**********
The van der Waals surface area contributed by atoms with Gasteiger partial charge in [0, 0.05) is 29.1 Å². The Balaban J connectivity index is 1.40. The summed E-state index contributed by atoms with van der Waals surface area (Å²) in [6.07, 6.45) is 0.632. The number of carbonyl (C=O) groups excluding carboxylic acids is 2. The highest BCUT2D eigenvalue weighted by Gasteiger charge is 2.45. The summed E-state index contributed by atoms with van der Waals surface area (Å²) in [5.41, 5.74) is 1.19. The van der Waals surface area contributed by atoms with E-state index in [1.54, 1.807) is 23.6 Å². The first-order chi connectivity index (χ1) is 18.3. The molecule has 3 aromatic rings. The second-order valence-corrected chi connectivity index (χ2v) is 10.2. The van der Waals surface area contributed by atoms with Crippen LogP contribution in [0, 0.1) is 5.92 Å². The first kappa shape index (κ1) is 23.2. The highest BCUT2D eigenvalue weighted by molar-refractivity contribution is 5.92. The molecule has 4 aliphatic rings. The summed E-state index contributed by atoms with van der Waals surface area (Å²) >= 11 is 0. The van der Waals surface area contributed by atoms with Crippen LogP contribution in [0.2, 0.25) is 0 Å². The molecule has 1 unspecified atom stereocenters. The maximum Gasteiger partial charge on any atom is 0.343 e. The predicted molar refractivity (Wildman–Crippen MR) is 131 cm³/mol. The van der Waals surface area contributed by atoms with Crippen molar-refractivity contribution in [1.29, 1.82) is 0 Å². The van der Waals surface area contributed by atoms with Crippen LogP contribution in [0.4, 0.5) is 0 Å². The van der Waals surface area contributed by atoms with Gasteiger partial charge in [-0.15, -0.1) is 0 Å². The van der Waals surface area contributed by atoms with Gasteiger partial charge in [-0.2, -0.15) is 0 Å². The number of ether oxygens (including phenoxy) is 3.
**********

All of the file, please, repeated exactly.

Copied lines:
The van der Waals surface area contributed by atoms with Gasteiger partial charge in [0, 0.05) is 29.1 Å². The Balaban J connectivity index is 1.40. The summed E-state index contributed by atoms with van der Waals surface area (Å²) in [6.07, 6.45) is 0.632. The number of carbonyl (C=O) groups excluding carboxylic acids is 2. The highest BCUT2D eigenvalue weighted by Gasteiger charge is 2.45. The summed E-state index contributed by atoms with van der Waals surface area (Å²) in [5.41, 5.74) is 1.19. The van der Waals surface area contributed by atoms with E-state index in [1.54, 1.807) is 23.6 Å². The first-order chi connectivity index (χ1) is 18.3. The molecule has 3 aromatic rings. The second-order valence-corrected chi connectivity index (χ2v) is 10.2. The van der Waals surface area contributed by atoms with Crippen LogP contribution in [0, 0.1) is 5.92 Å². The first kappa shape index (κ1) is 23.2. The highest BCUT2D eigenvalue weighted by molar-refractivity contribution is 5.92. The molecule has 4 aliphatic rings. The summed E-state index contributed by atoms with van der Waals surface area (Å²) >= 11 is 0. The van der Waals surface area contributed by atoms with Crippen LogP contribution in [0.2, 0.25) is 0 Å². The molecule has 1 unspecified atom stereocenters. The maximum Gasteiger partial charge on any atom is 0.343 e. The predicted molar refractivity (Wildman–Crippen MR) is 131 cm³/mol. The van der Waals surface area contributed by atoms with Crippen molar-refractivity contribution in [1.29, 1.82) is 0 Å². The van der Waals surface area contributed by atoms with Crippen LogP contribution in [0.4, 0.5) is 0 Å². The van der Waals surface area contributed by atoms with Gasteiger partial charge in [-0.15, -0.1) is 0 Å². The van der Waals surface area contributed by atoms with Gasteiger partial charge in [-0.2, -0.15) is 0 Å². The number of ether oxygens (including phenoxy) is 3.